Another gap is widening to a degree that most people cannot even comprehend the consequences. Our global economy lost trillions of dollars almost overnight due to the lack of production continuation strategies. Companies with a very high degree of automation could continue to have their robots and autonomous machines run and produce, and even shift gear to produce what’s needed. Those doing pretty ok. Those that require armies of workers have all of a sudden multiple challenges all at the same time: Production if anything at all is only possible in a very limited capacity. Plus, the social liability of having to send people home by the thousands. And, opening doors for the competition to come in with more automated companies. On top of all the fully digital businesses rise to phenomenal heights in value and revenue. The consequences may be dramatic: In order to compete in future crises – no matter in what form or reason, Large manufacturers will need to substantially increase their degree of automation in production, digitization in processes, and world market interactions – not for profit improvements but sheer protection of production continuation AND to ensure product availability for our ever more complex society. Even political pressure is already on the horizon that business continuation plans and capabilities to maintain the product flow in the local society must be ensured. What was thought to be Artificial Intelligence, that takes away jobs just because we can, is now a very different reason. Some companies will not even survive this pandemic – but the next pandemic may increase the closing of businesses and jobs by order of magnitude. Once the pandemic is over this effort may actually just begin.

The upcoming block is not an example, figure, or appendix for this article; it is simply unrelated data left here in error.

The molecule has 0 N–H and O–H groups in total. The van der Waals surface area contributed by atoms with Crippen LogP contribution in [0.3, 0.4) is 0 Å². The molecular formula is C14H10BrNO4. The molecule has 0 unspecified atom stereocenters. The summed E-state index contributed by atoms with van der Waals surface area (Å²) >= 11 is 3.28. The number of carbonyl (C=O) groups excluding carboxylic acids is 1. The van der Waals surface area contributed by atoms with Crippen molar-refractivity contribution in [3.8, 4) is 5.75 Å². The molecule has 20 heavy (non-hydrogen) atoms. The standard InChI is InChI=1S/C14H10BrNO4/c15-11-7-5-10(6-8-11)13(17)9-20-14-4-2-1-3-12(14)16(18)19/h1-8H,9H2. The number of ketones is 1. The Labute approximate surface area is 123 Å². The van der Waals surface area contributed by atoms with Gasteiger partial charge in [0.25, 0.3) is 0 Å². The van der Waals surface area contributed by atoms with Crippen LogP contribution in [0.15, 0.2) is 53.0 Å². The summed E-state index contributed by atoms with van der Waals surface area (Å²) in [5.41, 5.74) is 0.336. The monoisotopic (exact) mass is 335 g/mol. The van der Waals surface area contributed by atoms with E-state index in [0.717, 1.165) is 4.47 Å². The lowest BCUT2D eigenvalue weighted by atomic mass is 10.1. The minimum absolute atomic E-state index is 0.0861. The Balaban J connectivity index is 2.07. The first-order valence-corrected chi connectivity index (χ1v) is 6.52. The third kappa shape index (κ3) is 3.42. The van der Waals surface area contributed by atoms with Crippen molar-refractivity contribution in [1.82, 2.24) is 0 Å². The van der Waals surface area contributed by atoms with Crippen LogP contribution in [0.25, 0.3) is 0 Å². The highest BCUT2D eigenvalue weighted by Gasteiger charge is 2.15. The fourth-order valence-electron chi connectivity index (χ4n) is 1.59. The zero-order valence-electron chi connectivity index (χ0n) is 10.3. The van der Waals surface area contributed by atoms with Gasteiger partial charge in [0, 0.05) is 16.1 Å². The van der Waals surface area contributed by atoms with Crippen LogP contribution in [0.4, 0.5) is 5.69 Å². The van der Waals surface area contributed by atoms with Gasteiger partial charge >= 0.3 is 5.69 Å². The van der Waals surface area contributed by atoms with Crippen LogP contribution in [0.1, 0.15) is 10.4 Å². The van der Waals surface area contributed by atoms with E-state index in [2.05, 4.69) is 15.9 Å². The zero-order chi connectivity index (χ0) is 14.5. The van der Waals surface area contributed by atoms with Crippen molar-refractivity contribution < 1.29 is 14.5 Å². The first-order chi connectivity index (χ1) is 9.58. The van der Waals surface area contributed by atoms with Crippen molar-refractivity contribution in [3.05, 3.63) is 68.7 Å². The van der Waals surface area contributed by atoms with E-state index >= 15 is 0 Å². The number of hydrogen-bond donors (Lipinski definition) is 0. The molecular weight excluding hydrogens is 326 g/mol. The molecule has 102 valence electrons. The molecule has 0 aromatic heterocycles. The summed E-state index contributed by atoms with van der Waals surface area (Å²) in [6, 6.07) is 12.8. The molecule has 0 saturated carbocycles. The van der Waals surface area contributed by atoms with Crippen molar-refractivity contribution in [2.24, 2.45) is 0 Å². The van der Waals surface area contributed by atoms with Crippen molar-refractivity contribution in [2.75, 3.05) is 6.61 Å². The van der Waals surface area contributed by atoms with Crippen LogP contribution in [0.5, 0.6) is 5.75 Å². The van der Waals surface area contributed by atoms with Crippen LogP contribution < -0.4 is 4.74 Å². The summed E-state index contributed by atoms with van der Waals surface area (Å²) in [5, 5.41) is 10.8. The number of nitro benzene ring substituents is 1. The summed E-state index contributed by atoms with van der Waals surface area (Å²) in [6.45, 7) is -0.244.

We have been working under huge pressure to modify our Deep innovation Design program so that a nine-month program can be run as a crash course in six weeks. In order to train as many scientists as possible to move from experimentation to a methodical ideation process we needed to move from in-person training to digital – but moreover from 25 people classrooms to online classrooms with some hundred attendees if necessary. Every top educator would say it is crazy and cannot work. But we don’t even have an option, other than making it work. Innovation is seen all over right now – with or without professional support. The degree of ingenuity hasn’t been that high for decades. New types of virus testers pop up in almost every industrialized nation. We see all kinds of innovative solutions, which only need a bit more coordination and information flow. And all this will not stop after the pandemic is over. Also here it will actually begin to fully unfold.